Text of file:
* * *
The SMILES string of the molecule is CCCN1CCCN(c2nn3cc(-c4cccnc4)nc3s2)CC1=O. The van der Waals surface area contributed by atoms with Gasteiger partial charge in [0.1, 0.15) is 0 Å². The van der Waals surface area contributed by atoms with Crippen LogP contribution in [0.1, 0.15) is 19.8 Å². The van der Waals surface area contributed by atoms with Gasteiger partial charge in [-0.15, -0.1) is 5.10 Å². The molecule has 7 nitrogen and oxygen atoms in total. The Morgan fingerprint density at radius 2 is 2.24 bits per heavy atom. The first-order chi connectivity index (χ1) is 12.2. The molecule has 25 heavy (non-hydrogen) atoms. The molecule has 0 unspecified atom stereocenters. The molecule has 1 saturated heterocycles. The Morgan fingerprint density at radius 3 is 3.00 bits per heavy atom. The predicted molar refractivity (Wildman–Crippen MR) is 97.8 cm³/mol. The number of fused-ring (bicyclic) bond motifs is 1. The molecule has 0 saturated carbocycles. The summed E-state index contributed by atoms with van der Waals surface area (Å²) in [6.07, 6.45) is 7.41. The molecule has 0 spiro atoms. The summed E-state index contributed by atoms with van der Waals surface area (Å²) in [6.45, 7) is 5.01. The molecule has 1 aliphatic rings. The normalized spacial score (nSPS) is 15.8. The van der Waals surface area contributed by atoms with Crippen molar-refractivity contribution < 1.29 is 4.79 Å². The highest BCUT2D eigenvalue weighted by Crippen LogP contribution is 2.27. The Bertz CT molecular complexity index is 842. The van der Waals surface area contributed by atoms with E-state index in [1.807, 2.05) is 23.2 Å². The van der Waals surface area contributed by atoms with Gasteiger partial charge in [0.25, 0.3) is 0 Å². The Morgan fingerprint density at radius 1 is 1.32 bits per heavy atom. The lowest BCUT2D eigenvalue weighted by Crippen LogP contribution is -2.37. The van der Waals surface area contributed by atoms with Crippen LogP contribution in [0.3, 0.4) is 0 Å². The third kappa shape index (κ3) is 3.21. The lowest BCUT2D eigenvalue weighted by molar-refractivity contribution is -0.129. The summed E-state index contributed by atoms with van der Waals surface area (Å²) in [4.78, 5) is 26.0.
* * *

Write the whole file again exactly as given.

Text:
The SMILES string of the molecule is CCCN1CCCN(c2nn3cc(-c4cccnc4)nc3s2)CC1=O. The van der Waals surface area contributed by atoms with Gasteiger partial charge in [0.1, 0.15) is 0 Å². The van der Waals surface area contributed by atoms with Crippen LogP contribution in [0.1, 0.15) is 19.8 Å². The van der Waals surface area contributed by atoms with Gasteiger partial charge in [-0.15, -0.1) is 5.10 Å². The molecule has 7 nitrogen and oxygen atoms in total. The Morgan fingerprint density at radius 2 is 2.24 bits per heavy atom. The first-order chi connectivity index (χ1) is 12.2. The molecule has 25 heavy (non-hydrogen) atoms. The molecule has 0 unspecified atom stereocenters. The molecule has 1 saturated heterocycles. The Morgan fingerprint density at radius 3 is 3.00 bits per heavy atom. The predicted molar refractivity (Wildman–Crippen MR) is 97.8 cm³/mol. The number of fused-ring (bicyclic) bond motifs is 1. The molecule has 0 saturated carbocycles. The summed E-state index contributed by atoms with van der Waals surface area (Å²) in [6.07, 6.45) is 7.41. The molecule has 0 spiro atoms. The summed E-state index contributed by atoms with van der Waals surface area (Å²) in [6.45, 7) is 5.01. The molecule has 1 aliphatic rings. The normalized spacial score (nSPS) is 15.8. The van der Waals surface area contributed by atoms with Crippen molar-refractivity contribution < 1.29 is 4.79 Å². The highest BCUT2D eigenvalue weighted by Crippen LogP contribution is 2.27. The Bertz CT molecular complexity index is 842. The van der Waals surface area contributed by atoms with E-state index in [1.807, 2.05) is 23.2 Å². The van der Waals surface area contributed by atoms with Gasteiger partial charge in [0.25, 0.3) is 0 Å². The Morgan fingerprint density at radius 1 is 1.32 bits per heavy atom. The lowest BCUT2D eigenvalue weighted by Crippen LogP contribution is -2.37. The van der Waals surface area contributed by atoms with Crippen LogP contribution in [0.3, 0.4) is 0 Å². The third kappa shape index (κ3) is 3.21. The lowest BCUT2D eigenvalue weighted by molar-refractivity contribution is -0.129. The summed E-state index contributed by atoms with van der Waals surface area (Å²) in [4.78, 5) is 26.0.